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technology in the '90s  

the interactive gambit (do not run! we are your friends!)

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A couple of years ago, I was invited by a German art publication called artintact to make a work for their third CD-ROM publication. What really was the critical problem here for me was that a CD-ROM presumes that interaction will be via the familiar comp uter interfaces - mouse and keyboard, which I had avoided in my other works altogether. I came back to the Jimmy Charlie piece, but took it even farther.

("JCJ-Junkman" tape segment)

I decided to make a play on the idea of the button-driven work, the familiar computer icon which acts as a guide in interacting with the software and hardware - the psychic point of focus. There is this ever-changing whirlwind of buttons and icons, obviou sly compelling one to try to click on one of them. What happens is that the notion of the icon or button as a sign representing a particular choice is destroyed - one simply will go after anything at all, in a rush to succeed on the terms set by the piec e. And what happens when one catches one of these buttons - not an easy job - what results is that the puppet starts to speak a phrase, and repeats it endlessly. So, almost immediately, you realize that, having gotten what you wanted, you don't really w ant it any more, and in order to get rid of it, you have to catch another one. So you're pulled into a manic frenzy of undifferentiated button-grabbing. There are no other levels, no score, no final outcome. Actually, all of the buttons and sounds in th is piece were scavenged from the Internet, and this is why the work is called "JCJ-Junkman". It is a kind of network parasite. I put together some software which, each time you hit a button, would go to websites and ftp servers, and download images and sounds, transform them to a certain size, make button-like effects on them, and put them into the game. What I imagined originally was that the CD-ROM you owned would be able to connect to the Internet, and that the person using it would eventually fill up their computer with these buttons and sounds - the more they used it, the more files accumulated - a computer tapeworm rather than a virus. But it was decided that the published version would be self-contained - and what is in artintact 3, as it was p ublished last December, is a kind of politely fossilized version of the project. Accon31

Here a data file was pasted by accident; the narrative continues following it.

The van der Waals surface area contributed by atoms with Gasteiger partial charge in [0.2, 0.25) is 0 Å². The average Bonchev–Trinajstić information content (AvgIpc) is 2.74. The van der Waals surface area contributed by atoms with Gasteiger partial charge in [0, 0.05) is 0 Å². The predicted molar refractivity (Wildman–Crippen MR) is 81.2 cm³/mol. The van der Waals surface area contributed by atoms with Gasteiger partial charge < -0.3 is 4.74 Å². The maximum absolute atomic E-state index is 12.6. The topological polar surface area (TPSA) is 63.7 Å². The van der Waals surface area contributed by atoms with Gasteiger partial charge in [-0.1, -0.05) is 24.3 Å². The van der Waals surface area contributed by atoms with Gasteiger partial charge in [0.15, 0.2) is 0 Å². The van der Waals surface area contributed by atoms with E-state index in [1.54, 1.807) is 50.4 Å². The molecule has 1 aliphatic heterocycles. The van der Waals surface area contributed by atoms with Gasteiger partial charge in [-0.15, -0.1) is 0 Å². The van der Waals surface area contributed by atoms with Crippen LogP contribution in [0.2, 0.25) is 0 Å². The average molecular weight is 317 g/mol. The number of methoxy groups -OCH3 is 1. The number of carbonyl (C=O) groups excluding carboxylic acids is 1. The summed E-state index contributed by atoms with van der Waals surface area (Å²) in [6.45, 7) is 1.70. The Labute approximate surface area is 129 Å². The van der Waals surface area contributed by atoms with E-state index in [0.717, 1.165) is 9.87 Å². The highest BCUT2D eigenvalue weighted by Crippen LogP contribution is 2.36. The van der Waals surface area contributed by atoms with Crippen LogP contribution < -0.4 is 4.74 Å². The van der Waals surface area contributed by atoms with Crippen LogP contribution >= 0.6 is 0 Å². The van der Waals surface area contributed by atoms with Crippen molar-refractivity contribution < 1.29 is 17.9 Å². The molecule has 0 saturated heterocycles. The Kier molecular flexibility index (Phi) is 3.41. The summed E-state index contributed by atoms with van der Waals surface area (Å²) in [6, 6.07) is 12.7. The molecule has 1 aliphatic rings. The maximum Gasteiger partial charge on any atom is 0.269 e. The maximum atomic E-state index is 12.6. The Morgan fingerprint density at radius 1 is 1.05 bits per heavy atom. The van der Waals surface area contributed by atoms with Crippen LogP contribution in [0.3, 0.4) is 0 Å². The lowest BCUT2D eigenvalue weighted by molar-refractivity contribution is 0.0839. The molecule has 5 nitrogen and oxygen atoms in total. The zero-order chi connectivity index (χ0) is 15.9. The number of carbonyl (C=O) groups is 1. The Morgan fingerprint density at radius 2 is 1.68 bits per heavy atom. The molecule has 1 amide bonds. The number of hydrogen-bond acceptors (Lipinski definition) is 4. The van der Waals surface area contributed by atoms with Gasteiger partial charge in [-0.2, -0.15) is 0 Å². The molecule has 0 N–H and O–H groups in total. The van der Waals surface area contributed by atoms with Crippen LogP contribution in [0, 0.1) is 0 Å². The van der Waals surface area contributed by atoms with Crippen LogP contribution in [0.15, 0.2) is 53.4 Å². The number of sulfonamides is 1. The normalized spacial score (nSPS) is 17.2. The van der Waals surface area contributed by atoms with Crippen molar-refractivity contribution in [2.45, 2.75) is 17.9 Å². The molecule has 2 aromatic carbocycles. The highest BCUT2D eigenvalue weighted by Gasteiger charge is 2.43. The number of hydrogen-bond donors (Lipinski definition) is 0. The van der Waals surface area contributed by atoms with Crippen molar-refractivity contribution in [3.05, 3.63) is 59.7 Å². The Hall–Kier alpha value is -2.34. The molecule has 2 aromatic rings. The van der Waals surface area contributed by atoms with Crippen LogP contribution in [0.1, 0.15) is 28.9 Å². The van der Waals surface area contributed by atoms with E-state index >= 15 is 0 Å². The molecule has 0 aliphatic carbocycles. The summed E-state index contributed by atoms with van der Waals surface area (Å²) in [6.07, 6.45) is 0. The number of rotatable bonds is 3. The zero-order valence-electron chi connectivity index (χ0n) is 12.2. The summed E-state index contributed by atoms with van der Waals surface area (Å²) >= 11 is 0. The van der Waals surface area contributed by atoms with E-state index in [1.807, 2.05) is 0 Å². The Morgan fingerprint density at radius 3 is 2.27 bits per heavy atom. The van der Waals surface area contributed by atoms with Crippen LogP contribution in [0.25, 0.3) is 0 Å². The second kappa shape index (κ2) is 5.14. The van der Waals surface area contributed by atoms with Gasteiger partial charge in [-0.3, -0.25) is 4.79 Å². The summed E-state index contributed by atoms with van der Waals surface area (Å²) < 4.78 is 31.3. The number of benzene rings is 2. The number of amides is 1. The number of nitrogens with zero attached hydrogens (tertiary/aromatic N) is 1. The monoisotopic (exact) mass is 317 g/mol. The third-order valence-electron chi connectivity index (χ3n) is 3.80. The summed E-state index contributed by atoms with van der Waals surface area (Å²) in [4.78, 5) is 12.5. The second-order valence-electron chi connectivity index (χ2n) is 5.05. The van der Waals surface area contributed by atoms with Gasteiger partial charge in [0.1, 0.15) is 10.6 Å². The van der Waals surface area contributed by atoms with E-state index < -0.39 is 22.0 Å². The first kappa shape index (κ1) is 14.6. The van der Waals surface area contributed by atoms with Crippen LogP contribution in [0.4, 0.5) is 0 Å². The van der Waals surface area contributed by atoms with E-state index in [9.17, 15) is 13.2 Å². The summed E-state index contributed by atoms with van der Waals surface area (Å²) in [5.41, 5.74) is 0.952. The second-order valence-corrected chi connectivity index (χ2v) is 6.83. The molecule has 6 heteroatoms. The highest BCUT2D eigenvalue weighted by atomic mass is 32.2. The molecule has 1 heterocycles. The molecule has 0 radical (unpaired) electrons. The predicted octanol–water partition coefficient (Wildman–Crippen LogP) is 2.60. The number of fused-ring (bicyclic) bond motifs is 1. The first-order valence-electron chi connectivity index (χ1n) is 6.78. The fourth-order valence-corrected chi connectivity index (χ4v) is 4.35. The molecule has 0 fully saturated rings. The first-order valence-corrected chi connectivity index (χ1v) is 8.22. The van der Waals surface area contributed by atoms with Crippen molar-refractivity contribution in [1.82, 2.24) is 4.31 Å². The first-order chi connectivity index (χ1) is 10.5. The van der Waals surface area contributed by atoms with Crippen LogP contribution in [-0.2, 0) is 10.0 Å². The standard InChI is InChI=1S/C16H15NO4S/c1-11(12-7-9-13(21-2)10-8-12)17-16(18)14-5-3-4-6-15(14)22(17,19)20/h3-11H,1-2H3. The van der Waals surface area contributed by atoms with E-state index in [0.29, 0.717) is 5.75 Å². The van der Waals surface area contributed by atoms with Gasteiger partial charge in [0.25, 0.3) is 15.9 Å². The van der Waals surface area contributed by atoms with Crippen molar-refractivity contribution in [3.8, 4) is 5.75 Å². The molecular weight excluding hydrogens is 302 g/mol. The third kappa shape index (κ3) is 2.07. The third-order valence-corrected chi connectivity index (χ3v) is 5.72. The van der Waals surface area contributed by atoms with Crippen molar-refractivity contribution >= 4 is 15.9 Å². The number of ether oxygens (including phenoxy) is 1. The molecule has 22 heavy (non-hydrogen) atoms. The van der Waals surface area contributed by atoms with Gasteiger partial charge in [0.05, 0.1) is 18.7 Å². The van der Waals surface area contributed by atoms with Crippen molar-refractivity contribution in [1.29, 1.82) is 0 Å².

Anyway, when I made the first version of Jimmy Charlie Jimmy in 1992 I was also beginning research for another project, one which went off in another direction altogether. When I thought about "interactivity", I also had to think about earlier forms of i nteractive art, particularly as they involved notions from theater and performance art of "audience participation". This is an image of the work titled "Claim" by Vito Acconci, from 1971. He described it as follows (this is an excerpt from his text in Avalanche Magazine, Fall 1972):

"A two-level loft - at street level, next to a stairway door, a TV monitor records my activity and functions as a warning to viewers (a viewer decides whether he wants to open the door and come down). I'm in the basement, blindfolded, seated on a chair at the foot of the stairs - I have at hand two metal pipes and a crowbar - I am talking aloud, to myself - talking myself into a possession obsession."

In this kind of interactive work, which, for the artists, was clearly not theater, there is obviously another dimension. One is not interacting with the traces of the artist's gesture as left in a mechanical device or a computer program, but rather, with the artist, a person, directly, or, unwilling to interact, observing at a distance, through the video, with the clear awareness that what one sees in the video is happening at that moment, in real time, elsewhere. And because it is only one flight of st airs away, this form of telepresence had yet another dimension to it still, the possibility of moving from the virtual to the real and back, in the traversal of that flight of stairs. The interaction is open-ended, though of course defined by the frame c reated by the artist. Action, behavior, and language all create an atmosphere of a particular kind, and these can be understood to have coherent meaning as signs, as an authored work, not simply as "experience".

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